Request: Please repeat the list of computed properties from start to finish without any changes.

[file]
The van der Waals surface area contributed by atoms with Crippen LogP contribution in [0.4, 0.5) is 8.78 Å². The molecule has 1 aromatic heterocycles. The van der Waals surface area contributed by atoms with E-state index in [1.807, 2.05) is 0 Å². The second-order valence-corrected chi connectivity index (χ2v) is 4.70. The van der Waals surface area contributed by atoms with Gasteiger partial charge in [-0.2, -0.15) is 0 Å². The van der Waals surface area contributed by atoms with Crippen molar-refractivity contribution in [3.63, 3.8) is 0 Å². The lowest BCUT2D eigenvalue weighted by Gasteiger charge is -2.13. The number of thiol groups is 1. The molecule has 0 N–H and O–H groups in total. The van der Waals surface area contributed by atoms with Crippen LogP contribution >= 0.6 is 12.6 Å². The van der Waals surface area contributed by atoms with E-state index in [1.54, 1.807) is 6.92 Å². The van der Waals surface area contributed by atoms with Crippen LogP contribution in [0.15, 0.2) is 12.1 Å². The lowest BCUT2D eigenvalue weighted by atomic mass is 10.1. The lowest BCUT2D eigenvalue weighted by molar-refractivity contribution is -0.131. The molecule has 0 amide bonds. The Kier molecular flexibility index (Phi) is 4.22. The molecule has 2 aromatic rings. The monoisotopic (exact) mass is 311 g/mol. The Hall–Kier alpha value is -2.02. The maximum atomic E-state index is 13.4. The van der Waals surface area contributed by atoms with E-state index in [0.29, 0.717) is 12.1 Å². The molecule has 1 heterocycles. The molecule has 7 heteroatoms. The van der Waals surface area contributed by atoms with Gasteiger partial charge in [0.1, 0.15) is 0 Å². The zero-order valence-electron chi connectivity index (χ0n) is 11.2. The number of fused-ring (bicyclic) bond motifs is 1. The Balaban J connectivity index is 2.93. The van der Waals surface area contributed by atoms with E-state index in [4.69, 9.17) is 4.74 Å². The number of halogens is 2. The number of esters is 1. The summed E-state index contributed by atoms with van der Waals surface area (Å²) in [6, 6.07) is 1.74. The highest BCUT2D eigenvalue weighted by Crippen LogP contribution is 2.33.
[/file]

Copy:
The van der Waals surface area contributed by atoms with Crippen LogP contribution in [0.4, 0.5) is 8.78 Å². The molecule has 1 aromatic heterocycles. The van der Waals surface area contributed by atoms with E-state index in [1.807, 2.05) is 0 Å². The second-order valence-corrected chi connectivity index (χ2v) is 4.70. The van der Waals surface area contributed by atoms with Gasteiger partial charge in [-0.2, -0.15) is 0 Å². The van der Waals surface area contributed by atoms with Crippen molar-refractivity contribution in [3.63, 3.8) is 0 Å². The lowest BCUT2D eigenvalue weighted by Gasteiger charge is -2.13. The number of thiol groups is 1. The molecule has 0 N–H and O–H groups in total. The van der Waals surface area contributed by atoms with Crippen LogP contribution >= 0.6 is 12.6 Å². The van der Waals surface area contributed by atoms with E-state index in [1.54, 1.807) is 6.92 Å². The van der Waals surface area contributed by atoms with Crippen LogP contribution in [0.15, 0.2) is 12.1 Å². The lowest BCUT2D eigenvalue weighted by atomic mass is 10.1. The lowest BCUT2D eigenvalue weighted by molar-refractivity contribution is -0.131. The molecule has 0 amide bonds. The Kier molecular flexibility index (Phi) is 4.22. The molecule has 2 aromatic rings. The monoisotopic (exact) mass is 311 g/mol. The Hall–Kier alpha value is -2.02. The maximum atomic E-state index is 13.4. The van der Waals surface area contributed by atoms with E-state index in [0.29, 0.717) is 12.1 Å². The molecule has 1 heterocycles. The molecule has 7 heteroatoms. The van der Waals surface area contributed by atoms with Gasteiger partial charge in [0.1, 0.15) is 0 Å². The zero-order valence-electron chi connectivity index (χ0n) is 11.2. The number of fused-ring (bicyclic) bond motifs is 1. The Balaban J connectivity index is 2.93. The van der Waals surface area contributed by atoms with E-state index in [4.69, 9.17) is 4.74 Å². The number of halogens is 2. The number of esters is 1. The summed E-state index contributed by atoms with van der Waals surface area (Å²) in [6, 6.07) is 1.74. The highest BCUT2D eigenvalue weighted by Crippen LogP contribution is 2.33.